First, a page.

Officials at Pimco and Fintech confirmed the meetings. Spokespeople at BlackRock, Gramercy, Greylock and Argentina’s Economy Ministry declined to comment. Ashmore didn’t respond to requests for comment.
While these high-profile meetings stayed on schedule, other firms have scrapped visits. A spokeswoman at HSBC Argentina said that a scheduled investor trip this week was canceled as clients faced travel restrictions from their companies because of the virus. Meantime, some bondholders who intended to join visits led by BTG Pactual and Bank of America Corp have pulled out, according to people familiar with the matter.
A spokesman at Bank of America said its investor trip is still scheduled, while a representative at BTG didn’t respond to requests for comment. Both HSBC and Bank of America were hired by Argentina as underwriters for its debt restructuring, though these trips were geared toward investors, not bankers.
The meetings come at a critical time for Argentina as it attempts to persuade bondholders that it has a fair and reasonable plan for restructuring billions of dollars of foreign obligations. Guzmán has been holding a series of one-on-one meetings with key stakeholders, and the Fernández administration has said it wants to present a proposal to creditors by next week.
So far, Argentina has only one confirmed case of coronavirus. The cancelled travel to Buenos Aires is just a small part of the effect the virus is having on global finance. The International Monetary Fund and World Bank announced Tuesday that members have agreed to a “virtual” format for their April spring meetings.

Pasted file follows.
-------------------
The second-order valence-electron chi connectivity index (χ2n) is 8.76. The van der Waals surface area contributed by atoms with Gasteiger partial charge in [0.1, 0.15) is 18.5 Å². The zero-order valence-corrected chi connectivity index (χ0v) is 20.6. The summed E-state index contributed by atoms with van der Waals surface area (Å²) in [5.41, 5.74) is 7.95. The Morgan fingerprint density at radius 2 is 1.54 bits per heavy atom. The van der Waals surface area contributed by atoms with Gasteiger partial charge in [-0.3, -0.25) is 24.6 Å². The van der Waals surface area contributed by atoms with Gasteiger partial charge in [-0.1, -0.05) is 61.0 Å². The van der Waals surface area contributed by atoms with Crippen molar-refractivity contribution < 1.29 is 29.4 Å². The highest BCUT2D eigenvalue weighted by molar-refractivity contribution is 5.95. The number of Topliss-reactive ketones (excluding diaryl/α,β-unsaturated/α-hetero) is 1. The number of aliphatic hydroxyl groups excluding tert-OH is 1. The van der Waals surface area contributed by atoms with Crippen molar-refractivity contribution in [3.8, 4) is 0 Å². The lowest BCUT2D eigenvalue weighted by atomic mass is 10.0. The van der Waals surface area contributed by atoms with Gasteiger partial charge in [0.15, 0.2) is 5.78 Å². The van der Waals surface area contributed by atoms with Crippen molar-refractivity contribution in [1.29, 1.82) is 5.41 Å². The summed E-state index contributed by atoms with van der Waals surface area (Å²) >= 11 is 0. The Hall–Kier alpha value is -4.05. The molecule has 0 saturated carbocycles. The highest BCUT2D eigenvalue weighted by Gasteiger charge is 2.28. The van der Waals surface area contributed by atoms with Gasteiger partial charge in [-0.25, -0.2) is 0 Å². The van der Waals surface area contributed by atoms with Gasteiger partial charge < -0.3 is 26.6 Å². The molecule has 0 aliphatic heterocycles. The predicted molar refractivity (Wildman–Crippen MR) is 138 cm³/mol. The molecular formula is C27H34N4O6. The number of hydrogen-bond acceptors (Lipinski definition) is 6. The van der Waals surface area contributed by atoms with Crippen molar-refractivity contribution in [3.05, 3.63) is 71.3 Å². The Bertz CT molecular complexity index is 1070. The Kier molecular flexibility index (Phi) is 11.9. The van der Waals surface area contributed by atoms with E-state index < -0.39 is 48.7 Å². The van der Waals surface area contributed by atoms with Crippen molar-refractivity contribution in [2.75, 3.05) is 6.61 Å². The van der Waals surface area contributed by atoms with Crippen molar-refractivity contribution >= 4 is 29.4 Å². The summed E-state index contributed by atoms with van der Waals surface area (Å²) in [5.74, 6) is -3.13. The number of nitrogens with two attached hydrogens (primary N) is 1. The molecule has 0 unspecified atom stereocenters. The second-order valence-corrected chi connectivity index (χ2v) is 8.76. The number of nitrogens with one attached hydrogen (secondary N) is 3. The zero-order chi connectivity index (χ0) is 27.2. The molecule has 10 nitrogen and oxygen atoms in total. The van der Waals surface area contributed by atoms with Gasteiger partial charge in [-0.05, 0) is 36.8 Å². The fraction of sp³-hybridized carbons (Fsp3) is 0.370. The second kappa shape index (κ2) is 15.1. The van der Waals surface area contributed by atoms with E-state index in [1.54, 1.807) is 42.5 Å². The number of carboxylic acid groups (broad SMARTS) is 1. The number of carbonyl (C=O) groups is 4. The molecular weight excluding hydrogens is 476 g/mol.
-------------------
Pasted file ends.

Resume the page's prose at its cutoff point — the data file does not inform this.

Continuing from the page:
CERAWeek, one of the world’s largest energy summits, also got cancelled before it was set to kick off March 9 in Houston.
Ever since Argentina announced last year that it wouldn’t be able to make all its debt payments amid a currency rout that spurred a deep recession, investors have been preparing themselves for what Guzman warned would be a “frustrating” restructuring process. The country has laid out an ambitious time-line for debt talks that officials aim to wrap up by the end of March.
Argentina is on the hook for US$38.7 billion in interest and principal payments this year, according to estimates from consulting firm Alberdi Partners.
The bondholders who flew to Buenos Aires have some company. A technical team from the IMF, which extended Argentina a record US$56-billion credit line in 2018, arrived Monday to meet with government officials. The mission is scheduled to stay until the end of the week, with meetings to focus on the country’s economic program and debt strategy.